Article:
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From the birth of a Royal Baby to the Harlem Shake to Miley Cyrus' transformation and the loss of a global icon – this past year has been full of story lines that captivated the world and influenced the social media landscape.

As we look back on the defining moments of 2013, it's worth noting the influential brands and social trends that emerged as leaders and will set the stage for next year.

In early 2013, we saw real-time social media posts hit prime time. Is there anyone who doesn't have a new appreciation for Oreos? What would normally take hours to craft and get approvals for, Oreo did in minutes. The Super Bowl Tweet re-tweeted around the world positioned the famous cookie brand as a strategic leader, demonstrating the value of timeliness in a digital environment that waits for nobody.

With the Sochi Olympics only months away, which company is going to surprise us and put their name on the international stage. Obama has done it with his move to send two iconic gay athletes in his place, but there is enormous room for others to make a move.

Customized content was another trend that made its mark this year. My column last week discussed Kringl, a 'proof of Santa video app' that provides users with a pre-selected scene which can be overlaid on a film shot in the user's living room. This and other campaigns like Honda's #WantNewCar show how leveraging user-generated content creates sharable content that is way more successfully than pushing out your own advertising.

And it's not just customization that matters – fully integrated campaigns will dominate next year if the success of the Dodge Ron Burgundy campaign is any indication. This campaign had it all: from video content to an unexpected brand partnership and the pairing of social media accounts with traditional advertising. Spanning months of success, its longevity indicates this creative campaign found completely non-traditional ways to engage their audience through an already fresh campaign platform. And if early sales are any indication, the campaign paid off with $2.3-million in the first evening of screenings.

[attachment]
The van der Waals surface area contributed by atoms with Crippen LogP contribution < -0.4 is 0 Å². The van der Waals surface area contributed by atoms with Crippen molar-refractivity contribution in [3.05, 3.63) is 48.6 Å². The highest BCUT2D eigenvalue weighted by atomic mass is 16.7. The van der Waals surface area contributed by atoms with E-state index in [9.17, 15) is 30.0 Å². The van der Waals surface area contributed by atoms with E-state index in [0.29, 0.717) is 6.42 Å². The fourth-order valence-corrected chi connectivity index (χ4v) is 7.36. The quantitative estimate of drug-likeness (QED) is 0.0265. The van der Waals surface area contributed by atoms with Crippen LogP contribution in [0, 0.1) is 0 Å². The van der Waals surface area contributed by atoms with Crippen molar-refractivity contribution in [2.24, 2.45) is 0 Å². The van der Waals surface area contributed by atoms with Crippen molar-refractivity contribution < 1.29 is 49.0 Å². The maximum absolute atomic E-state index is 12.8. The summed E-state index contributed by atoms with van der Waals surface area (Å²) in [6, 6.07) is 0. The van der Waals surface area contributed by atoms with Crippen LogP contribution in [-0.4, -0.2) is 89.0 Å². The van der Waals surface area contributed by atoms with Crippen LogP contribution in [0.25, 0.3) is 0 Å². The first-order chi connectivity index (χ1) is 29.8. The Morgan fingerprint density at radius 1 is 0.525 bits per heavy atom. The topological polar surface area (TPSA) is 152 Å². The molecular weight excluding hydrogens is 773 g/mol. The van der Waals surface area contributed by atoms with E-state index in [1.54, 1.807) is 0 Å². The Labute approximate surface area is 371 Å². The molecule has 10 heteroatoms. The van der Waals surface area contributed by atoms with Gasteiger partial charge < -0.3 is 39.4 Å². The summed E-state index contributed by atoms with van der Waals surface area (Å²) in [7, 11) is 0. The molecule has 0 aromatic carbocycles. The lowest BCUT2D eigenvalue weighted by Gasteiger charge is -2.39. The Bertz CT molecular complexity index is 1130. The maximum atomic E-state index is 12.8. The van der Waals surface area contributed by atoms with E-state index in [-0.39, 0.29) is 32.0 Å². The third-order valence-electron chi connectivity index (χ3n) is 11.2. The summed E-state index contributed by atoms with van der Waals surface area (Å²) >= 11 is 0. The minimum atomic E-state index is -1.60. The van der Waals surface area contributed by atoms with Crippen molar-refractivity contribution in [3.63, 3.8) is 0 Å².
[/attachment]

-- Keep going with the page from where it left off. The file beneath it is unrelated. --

Sneaking in before the New Year, we saw wearable technology take centre stage just in time for the 2013 holiday season. Leading brands like Nike, Sony, Samsung, Pebble and Google have dominated this trend, setting the stage for a competitive and innovative 2014. As a high-demand Christmas gift Juniper Research says 2014 will be a 'watershed year' for wearable devices. In fact, the mobile smart wearable device market is set to reach $19-billion by 2018; the retail revenue for the market this year is $1.4-billion. It will be exciting to see where that trends goes at the Consumer Electronics Show in Vegas early next year and what brands do to garner consumer interest and imagination around wearable tech.

What else can we expect to see more of in 2014? Connected devices, for one. Earlier this year it was predicted that mobile devices would outnumber people before next year and more recently Statista revealed that by 2017, five billion people will own mobile devices. While 2013 certainly owned the "BYOD" trend, 2014 is going to take it a step further. We are about to enter the year of connected devices–also being referred to as, the "internet of everything". It's no longer enough to just receive and send e-mails from your mobile device; consumers will soon expect access to this and more across all of their devices. Businesses that want to be at the forefront of leadership will recognize this trend and use technology to align their company values with increased consumer convenience.

2013 was a year of digital dominance. Brands married sharp creativity with the ever expanding world of technological capacity, resulting in some of the most timely, customizable and memorable campaigns we've seen yet.

So what does 2014 have in store? Expect many of the 2013 trends to become even more prominent and mainstream in the year ahead and continue to search for the unexpected.

Mia Pearson is the co-founder of North Strategic. She has more than two decades of experience in creating and growing communications agencies, and her experience spans many sectors, including financial, technology, consumer and lifestyle.

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